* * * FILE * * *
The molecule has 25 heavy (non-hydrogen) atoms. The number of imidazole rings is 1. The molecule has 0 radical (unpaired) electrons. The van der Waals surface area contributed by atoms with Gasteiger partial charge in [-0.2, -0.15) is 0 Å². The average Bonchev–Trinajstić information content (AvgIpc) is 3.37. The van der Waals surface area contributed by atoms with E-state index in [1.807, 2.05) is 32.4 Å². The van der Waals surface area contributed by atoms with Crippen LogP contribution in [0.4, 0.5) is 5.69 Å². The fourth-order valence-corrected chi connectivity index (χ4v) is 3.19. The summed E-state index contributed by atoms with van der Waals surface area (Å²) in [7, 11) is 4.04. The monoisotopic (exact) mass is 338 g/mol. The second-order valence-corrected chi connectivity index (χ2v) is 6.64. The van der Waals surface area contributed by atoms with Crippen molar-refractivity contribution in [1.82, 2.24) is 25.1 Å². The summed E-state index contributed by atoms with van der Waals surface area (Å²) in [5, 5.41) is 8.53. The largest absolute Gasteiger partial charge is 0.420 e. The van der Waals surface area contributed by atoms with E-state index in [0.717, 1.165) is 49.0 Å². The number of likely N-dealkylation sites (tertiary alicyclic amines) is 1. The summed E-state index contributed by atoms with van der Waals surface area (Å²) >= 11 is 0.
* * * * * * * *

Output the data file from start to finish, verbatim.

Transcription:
The molecule has 25 heavy (non-hydrogen) atoms. The number of imidazole rings is 1. The molecule has 0 radical (unpaired) electrons. The van der Waals surface area contributed by atoms with Gasteiger partial charge in [-0.2, -0.15) is 0 Å². The average Bonchev–Trinajstić information content (AvgIpc) is 3.37. The van der Waals surface area contributed by atoms with E-state index in [1.807, 2.05) is 32.4 Å². The van der Waals surface area contributed by atoms with Crippen LogP contribution in [0.4, 0.5) is 5.69 Å². The fourth-order valence-corrected chi connectivity index (χ4v) is 3.19. The summed E-state index contributed by atoms with van der Waals surface area (Å²) in [7, 11) is 4.04. The monoisotopic (exact) mass is 338 g/mol. The second-order valence-corrected chi connectivity index (χ2v) is 6.64. The van der Waals surface area contributed by atoms with Crippen molar-refractivity contribution in [1.82, 2.24) is 25.1 Å². The summed E-state index contributed by atoms with van der Waals surface area (Å²) in [5, 5.41) is 8.53. The largest absolute Gasteiger partial charge is 0.420 e. The van der Waals surface area contributed by atoms with E-state index in [0.717, 1.165) is 49.0 Å². The number of likely N-dealkylation sites (tertiary alicyclic amines) is 1. The summed E-state index contributed by atoms with van der Waals surface area (Å²) >= 11 is 0.